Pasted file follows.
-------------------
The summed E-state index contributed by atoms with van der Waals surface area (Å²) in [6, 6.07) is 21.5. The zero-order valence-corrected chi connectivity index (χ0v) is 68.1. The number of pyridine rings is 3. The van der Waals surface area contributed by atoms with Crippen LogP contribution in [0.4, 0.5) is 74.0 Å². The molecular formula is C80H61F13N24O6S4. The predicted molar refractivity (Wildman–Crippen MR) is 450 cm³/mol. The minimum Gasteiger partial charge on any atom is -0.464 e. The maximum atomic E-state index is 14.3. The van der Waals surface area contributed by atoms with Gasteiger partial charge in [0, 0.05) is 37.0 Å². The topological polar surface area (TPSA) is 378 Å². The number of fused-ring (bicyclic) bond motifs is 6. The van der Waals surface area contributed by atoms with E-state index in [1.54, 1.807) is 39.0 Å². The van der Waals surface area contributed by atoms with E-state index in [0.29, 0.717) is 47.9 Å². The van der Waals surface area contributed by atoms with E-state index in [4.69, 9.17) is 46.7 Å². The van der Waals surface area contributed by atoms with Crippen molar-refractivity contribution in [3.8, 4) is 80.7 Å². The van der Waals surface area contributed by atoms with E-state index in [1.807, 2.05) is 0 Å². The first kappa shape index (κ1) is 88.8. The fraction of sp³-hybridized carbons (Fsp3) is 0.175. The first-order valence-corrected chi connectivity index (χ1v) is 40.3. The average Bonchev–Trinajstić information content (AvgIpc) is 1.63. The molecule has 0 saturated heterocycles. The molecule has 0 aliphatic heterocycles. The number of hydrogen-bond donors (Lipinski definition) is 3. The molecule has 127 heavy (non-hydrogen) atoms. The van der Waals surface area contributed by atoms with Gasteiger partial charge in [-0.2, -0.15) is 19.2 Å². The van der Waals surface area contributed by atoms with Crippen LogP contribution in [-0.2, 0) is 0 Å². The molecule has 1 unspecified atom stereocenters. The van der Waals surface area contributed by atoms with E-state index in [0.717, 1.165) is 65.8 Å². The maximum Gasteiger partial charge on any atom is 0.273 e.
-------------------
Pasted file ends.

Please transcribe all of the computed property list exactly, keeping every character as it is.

The summed E-state index contributed by atoms with van der Waals surface area (Å²) in [6, 6.07) is 21.5. The zero-order valence-corrected chi connectivity index (χ0v) is 68.1. The number of pyridine rings is 3. The van der Waals surface area contributed by atoms with Crippen LogP contribution in [0.4, 0.5) is 74.0 Å². The molecular formula is C80H61F13N24O6S4. The predicted molar refractivity (Wildman–Crippen MR) is 450 cm³/mol. The minimum Gasteiger partial charge on any atom is -0.464 e. The maximum atomic E-state index is 14.3. The van der Waals surface area contributed by atoms with Gasteiger partial charge in [0, 0.05) is 37.0 Å². The topological polar surface area (TPSA) is 378 Å². The number of fused-ring (bicyclic) bond motifs is 6. The van der Waals surface area contributed by atoms with E-state index in [1.54, 1.807) is 39.0 Å². The van der Waals surface area contributed by atoms with E-state index in [0.29, 0.717) is 47.9 Å². The van der Waals surface area contributed by atoms with E-state index in [4.69, 9.17) is 46.7 Å². The van der Waals surface area contributed by atoms with Crippen molar-refractivity contribution in [3.8, 4) is 80.7 Å². The van der Waals surface area contributed by atoms with E-state index in [1.807, 2.05) is 0 Å². The first kappa shape index (κ1) is 88.8. The fraction of sp³-hybridized carbons (Fsp3) is 0.175. The first-order valence-corrected chi connectivity index (χ1v) is 40.3. The average Bonchev–Trinajstić information content (AvgIpc) is 1.63. The molecule has 0 saturated heterocycles. The molecule has 0 aliphatic heterocycles. The number of hydrogen-bond donors (Lipinski definition) is 3. The molecule has 127 heavy (non-hydrogen) atoms. The van der Waals surface area contributed by atoms with Gasteiger partial charge in [-0.2, -0.15) is 19.2 Å². The van der Waals surface area contributed by atoms with Crippen LogP contribution in [-0.2, 0) is 0 Å². The molecule has 1 unspecified atom stereocenters. The van der Waals surface area contributed by atoms with E-state index in [0.717, 1.165) is 65.8 Å². The maximum Gasteiger partial charge on any atom is 0.273 e.